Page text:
Separate components
There are two separate components. You have bitcoin-the-token, a snippet of code that represents ownership of a digital concept – or a virtual IOU. Then you have bitcoin-the-protocol, a distributed network that maintains a ledger of balances of bitcoin-the-token. Both are referred to as ‘bitcoin’.
Crypto currencies can be used to buy merchandise anonymously. In addition, international payments are easy and cheap because bitcoins are not tied to any country or subject to regulation. Some people just buy crypto currencies as an investment, hoping that they’ll increase in value.

Private transactions
Though each transaction is recorded in a public log, names of buyers and sellers are never revealed – only their wallet IDs. While that keeps bitcoin users’ transactions private, it also lets them buy or sell anything without easily tracing it back to them. That’s why it has become the currency of choice for some people online buying drugs or other illicit activities.

There are now hundreds of other such currencies that can be traded – and new ones are regularly being created. For some investors, one attraction of crypto currencies is the ability to participate in an initial coin offering, or ICO. Investors jump in, hoping to get the digital currency at a low price, and then profit as it rises. But ICOs are far riskier than stock initial public offerings (IPOs) and have other key differences.

Imperfect information
Crypto currencies are very risky investments because the technology is new and unproven, and prices have been extremely volatile. Many experts are sceptical about bitcoin as an investment primarily because there is nothing for them to analyse, so people are investing with imperfect information and joining the herd of speculators.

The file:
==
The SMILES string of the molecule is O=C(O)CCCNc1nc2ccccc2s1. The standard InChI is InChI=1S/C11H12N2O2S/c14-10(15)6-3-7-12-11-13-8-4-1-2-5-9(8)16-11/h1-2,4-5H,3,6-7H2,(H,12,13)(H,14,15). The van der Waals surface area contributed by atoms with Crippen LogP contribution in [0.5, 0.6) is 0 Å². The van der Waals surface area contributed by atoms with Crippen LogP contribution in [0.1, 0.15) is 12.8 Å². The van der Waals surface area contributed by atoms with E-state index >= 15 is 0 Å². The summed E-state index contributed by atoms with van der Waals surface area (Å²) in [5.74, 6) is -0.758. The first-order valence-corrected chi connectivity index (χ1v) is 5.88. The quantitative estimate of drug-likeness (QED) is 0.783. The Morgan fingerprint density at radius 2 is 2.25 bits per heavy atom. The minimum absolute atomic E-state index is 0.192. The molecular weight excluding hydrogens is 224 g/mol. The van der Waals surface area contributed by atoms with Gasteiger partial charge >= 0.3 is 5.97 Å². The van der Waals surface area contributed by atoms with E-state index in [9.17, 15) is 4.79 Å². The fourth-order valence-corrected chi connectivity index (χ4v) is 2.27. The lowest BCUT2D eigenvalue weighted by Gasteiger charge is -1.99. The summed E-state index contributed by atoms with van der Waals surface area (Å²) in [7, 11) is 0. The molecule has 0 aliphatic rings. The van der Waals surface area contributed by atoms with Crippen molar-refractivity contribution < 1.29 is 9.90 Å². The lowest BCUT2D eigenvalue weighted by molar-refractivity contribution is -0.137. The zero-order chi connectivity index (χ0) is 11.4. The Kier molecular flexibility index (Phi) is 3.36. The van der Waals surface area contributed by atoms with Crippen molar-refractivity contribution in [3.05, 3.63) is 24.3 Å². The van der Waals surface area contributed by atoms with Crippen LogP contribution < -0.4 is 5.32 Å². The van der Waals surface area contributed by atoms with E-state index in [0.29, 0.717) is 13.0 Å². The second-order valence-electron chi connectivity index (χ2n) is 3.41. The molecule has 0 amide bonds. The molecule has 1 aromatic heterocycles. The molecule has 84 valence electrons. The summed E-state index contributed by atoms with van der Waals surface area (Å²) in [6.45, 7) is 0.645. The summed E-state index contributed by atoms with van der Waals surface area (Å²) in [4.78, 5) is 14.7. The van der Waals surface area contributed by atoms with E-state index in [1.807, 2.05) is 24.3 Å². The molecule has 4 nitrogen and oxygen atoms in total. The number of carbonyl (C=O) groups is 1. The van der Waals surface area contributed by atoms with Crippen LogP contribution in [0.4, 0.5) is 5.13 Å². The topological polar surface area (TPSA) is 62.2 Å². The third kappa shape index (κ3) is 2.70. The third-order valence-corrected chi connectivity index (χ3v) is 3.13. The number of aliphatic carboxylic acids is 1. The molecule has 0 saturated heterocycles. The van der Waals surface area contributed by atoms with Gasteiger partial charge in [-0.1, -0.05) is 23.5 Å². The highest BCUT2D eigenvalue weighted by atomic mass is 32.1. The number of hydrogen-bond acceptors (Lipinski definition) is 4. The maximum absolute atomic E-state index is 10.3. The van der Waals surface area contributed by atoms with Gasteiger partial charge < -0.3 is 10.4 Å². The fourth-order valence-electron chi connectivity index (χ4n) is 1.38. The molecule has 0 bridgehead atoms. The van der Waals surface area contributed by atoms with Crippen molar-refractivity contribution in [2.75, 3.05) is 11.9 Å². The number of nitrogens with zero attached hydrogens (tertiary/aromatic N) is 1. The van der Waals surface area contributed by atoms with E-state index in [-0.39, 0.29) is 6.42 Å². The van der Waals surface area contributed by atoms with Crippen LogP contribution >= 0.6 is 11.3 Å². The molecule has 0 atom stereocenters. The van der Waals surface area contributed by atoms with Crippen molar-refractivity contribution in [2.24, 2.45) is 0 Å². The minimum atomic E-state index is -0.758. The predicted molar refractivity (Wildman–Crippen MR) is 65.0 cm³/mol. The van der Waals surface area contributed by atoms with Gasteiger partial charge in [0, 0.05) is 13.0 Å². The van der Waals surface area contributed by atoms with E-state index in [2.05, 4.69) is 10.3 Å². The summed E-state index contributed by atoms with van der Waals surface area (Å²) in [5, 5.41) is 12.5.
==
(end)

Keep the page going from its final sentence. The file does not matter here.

Aside from the operational issues of trading in crypto currencies, there is also a high risk of fraud. There is still a good deal of misinformation and lack of clarity regarding bitcoin trading, and fraudsters have taken advantage of this to launch Ponzi schemes, which promise ‘guaranteed high returns’. Some companies claim to double the initial investment within a very short period of time. The growing use of virtual currencies in the global marketplace makes it easy for miscreants to lure investors into Ponzi schemes. Investors should be careful to steer clear of such unrealistic promises.

For any investor looking to take the plunge and buy crypto currencies, it is essential they make sure it’s a very small part of their diversified portfolio – and that they can afford to lose their investment.

INFORMATION IS BASED ON OUR CURRENT UNDERSTANDING OF TAXATION LEGISLATION AND REGULATIONS. ANY LEVELS AND BASES OF, AND RELIEFS FROM, TAXATION ARE SUBJECT TO CHANGE.

THE VALUE OF INVESTMENTS AND INCOME FROM THEM MAY GO DOWN. YOU MAY NOT GET BACK THE ORIGINAL AMOUNT INVESTED.

PAST PERFORMANCE IS NOT A RELIABLE INDICATOR OF FUTURE PERFORMANCE.